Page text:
Agua Salud

The Agua Salud Project has three main research areas, as described by our guide:

  1. Secondary forest succession– 50% of land around the canal has been deforested, and the canal authorities want to replace those losses with plantations and/or with replicating the species makeup of native rainforest. Since many plots have been reforested separately over decades, this creates an opportunity for “chronosequencing” and comparing the development of biodiversity across ages without waiting ages. As would be expected, biodiversity can be oversimplified as increasing with age, and vertebrates like monkeys and snakes are far more likely to be seen in the 80-year-old forest than in the 50- and 30-‘s.
  2. Hydrology– The difficulty with crowding woody plants around the canal and river sources is that the roots may soak up too much of the water and prove counterproductive, especially during dry years (like this one) where low water levels put transportation capacity at risk. Agua Salud consists of nine watersheds instrumented with weirs (mini-dams), which are checked weekly for data on water purity and quantity. In doing so, this mainly allows them to test the “sponge hypothesis” and the effects of secondary forest and cattle pastures on water level.

    our guide's own experiment, testing the speed of vascular transport via heat gradients

    our guide’s own experiment, testing the speed of vascular transport via heat gradients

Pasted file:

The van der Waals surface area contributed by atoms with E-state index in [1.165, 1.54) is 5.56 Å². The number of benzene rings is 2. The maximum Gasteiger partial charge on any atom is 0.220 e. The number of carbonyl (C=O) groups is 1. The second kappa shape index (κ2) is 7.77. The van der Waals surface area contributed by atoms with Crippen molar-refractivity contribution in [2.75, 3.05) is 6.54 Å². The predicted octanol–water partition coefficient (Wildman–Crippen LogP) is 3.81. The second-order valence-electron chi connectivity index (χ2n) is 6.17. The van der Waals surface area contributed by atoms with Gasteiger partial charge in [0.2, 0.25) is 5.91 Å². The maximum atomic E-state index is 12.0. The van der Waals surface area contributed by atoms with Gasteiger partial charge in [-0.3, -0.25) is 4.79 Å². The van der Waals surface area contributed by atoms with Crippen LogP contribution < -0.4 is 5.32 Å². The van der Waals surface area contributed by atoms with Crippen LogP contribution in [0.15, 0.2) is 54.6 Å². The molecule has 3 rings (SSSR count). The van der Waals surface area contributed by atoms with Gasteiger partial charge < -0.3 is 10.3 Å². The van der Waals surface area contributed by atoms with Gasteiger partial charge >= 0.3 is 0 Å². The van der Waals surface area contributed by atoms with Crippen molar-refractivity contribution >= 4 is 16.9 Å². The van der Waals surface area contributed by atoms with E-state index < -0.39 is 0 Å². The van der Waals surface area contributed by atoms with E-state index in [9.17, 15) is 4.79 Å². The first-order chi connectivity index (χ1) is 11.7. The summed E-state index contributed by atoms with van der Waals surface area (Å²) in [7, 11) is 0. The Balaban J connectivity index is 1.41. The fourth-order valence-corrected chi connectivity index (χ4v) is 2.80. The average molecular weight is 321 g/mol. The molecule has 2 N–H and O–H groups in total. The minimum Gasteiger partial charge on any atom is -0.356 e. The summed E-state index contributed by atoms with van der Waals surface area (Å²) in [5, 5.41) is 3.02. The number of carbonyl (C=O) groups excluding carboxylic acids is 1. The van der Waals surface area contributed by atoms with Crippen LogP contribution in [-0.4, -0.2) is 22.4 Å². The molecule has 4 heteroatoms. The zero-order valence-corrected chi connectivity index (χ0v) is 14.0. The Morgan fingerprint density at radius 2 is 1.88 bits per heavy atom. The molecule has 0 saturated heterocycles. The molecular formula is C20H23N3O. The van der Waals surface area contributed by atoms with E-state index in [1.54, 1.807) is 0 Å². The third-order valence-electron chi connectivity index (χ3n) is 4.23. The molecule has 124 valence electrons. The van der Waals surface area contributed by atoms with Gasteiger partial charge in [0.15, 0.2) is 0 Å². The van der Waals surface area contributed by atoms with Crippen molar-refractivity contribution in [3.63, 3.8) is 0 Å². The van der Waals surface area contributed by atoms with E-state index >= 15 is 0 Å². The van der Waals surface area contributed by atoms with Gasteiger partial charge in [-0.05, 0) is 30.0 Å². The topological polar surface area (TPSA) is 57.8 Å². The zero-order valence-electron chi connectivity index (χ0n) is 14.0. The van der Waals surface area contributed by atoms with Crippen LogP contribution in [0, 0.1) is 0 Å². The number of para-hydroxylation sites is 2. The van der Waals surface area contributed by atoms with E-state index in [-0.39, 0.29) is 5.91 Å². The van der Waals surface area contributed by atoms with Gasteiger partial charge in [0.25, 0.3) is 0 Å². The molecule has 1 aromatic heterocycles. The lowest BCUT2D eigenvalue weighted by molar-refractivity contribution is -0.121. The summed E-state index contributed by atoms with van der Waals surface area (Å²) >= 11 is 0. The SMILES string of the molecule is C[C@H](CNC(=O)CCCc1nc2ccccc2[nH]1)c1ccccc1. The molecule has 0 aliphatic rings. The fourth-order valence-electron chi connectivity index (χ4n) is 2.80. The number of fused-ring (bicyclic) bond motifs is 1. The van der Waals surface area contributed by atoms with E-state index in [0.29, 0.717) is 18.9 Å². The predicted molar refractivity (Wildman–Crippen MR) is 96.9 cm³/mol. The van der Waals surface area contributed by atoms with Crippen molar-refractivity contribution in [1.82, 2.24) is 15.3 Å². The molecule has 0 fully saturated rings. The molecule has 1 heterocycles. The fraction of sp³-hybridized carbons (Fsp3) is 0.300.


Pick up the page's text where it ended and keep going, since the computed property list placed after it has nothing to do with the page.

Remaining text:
3. Smart forestation – The last sphere is more direct than observational, and contains several experiments focusing on optimizing water yield/purity, economic gain and biodiversity off what they’ve learned from the first two. For example, one group is testing growth in nitrogen enriched soil vs phosphorous vs both vs neither, with care to place these experiments so that runoff wouldn’t greatly affect readings in the weirs. Another huge experiment is that of narrowing down the best candidates for timber production that help all three areas. Currently teak is rather popular, but it’s a non-native plant and has specific soil demands that aren’t met across all parts of the country. The watersheds in particular consist of a red and nutrient-deficient clay, and teak plantations there have only grown at half the normal rate. As of right now, shade-grown coffee is looking like the best for sponging and the economy, and other native plants they favor include amarillo, cendrospino and cocobolo. So currently they’re taking each of these species in turn and surrounding them with members of another to see how they fare in competition, among other factors.

Due to long term nature of these projects, it’s very common for them to be passed on between scientists and interns over time. Also, we have to be up in >8 hours, hence the brevity. Also, puppies.

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